New research in a study conducted by Michael Monn GS and Assistant Professor of Engineering Haneesh Kesari revealed that the structure of the marine sponge Tethya aurantia demonstrates an impressive strength and inspires new connections between nature and engineering. Rods called strongloxea spicules make up the skeleton of the sea sponge and closely approach the optimal shape to resist buckling under pressure.
The rods are thicker in the center and tapered on either end. Their shape was remarkably uniform between spicules of different sponges, which led the researchers to question whether it served a mechanical function, Monn said.
“The immediate finding … that the spicules are tapered seems to increase the effectiveness of supporting a load by 33 percent,” Kesari said. The exact shape closely resembles the shape of the Clausen column, theorized in 1851 by German scientist Thomas Clausen to optimize resistance to buckling.
Kesari said that the motivation behind biologically-inspired engineering research is in using nature as a source of possibility: “Engineers are really good, given an initial design, at making it very precise. But there’s no systematic way to arrive at the initial guess. That’s why we look at nature.”
While homo sapiens have only evolved in the past 200,000 years, sponges have existed for over 700 million years. A large segment of the planet’s organisms have become extinct during this time, Kesari said. Organisms with the longevity of these marine sponges have faced extreme evolutionary pressure and experienced many opportunities to adapt. “If they’ve survived to this day, there’s a higher probability that the kind of adaptations they have are really good,” he added.
The simplicity of the organism also makes it a better candidate for research, Kesari added. The sponge both supplies an evolutionary benefit and lies at the “sweet spot” of animal complexity, making it easy to understand, he said.
“Sea sponges basically act as water filters — water pumps for nutrients,” Kesari said. The simplicity of the mechanical function makes it more straightforward to identify a structure-property connection, Monn added.
The implications for this outcome are twofold, the researchers said. The most immediate and concrete impact is the potential for optimizing structures and thereby reducing costs. “For example, in aerospace applications, a lot of the cost comes from the fuel needed for transporting mass,” Kesari said. Finding that the spicules can support 33 percent more load than a regular column means engineers can reduce the mass of a column with the same function by 33 percent by using this design.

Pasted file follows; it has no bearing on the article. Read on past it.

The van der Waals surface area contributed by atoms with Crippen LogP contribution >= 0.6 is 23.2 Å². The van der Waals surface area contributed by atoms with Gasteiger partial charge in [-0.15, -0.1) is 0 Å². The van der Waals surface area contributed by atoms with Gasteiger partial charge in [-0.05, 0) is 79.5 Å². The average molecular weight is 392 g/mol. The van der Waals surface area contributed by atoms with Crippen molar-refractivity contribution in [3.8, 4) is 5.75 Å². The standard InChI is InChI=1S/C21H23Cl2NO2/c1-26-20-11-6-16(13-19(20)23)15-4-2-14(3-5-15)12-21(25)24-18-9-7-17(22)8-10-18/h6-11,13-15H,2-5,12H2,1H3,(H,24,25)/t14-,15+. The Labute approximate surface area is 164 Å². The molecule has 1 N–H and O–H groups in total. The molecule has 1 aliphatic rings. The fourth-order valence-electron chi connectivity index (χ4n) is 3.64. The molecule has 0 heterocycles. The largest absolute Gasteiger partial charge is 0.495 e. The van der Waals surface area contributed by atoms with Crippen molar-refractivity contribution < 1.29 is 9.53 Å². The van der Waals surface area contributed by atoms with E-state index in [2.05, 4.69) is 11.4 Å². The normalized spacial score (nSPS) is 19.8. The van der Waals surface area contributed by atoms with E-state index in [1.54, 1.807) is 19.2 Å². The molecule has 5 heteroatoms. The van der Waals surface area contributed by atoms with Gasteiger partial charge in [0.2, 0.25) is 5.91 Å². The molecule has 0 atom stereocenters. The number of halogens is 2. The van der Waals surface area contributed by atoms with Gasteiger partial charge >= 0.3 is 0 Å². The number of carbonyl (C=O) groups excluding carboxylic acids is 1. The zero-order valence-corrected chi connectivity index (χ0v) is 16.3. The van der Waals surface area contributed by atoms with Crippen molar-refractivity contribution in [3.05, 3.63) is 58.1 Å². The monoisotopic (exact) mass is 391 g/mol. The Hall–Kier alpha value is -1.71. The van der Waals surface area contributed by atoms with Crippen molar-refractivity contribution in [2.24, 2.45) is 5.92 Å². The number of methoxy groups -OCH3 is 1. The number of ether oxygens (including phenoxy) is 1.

The larger implication for this study, Kesari identified, is a fundamental shift in the dynamic between scientific study and nature. “Long ago, in Darwin’s time, people were interested in nature, but assigned a theological meaning to it.” But the existence of biological structures that are far from optimal created skepticism, Kesari said. “This work somehow brings it to a balance; a lot of things in nature are not the best, they only have to be good enough,” he added. “This is a proof that nature can actually hit optima — not that it will, but that it can.”
This marks what Kesari calls a “paradigm shift” that allows us to be more open-minded about looking toward nature for inspiration. Monn added that their research “might lend weight to the possibility that nature is capable of powerful adaptations.”
James Weaver, senior research scientist at Harvard’s Wyss Institute for Biologically Inspired Engineering, said that other studies investigating structure-function relationships in skeletal materials traditionally focus more on the material composition than on external geometry.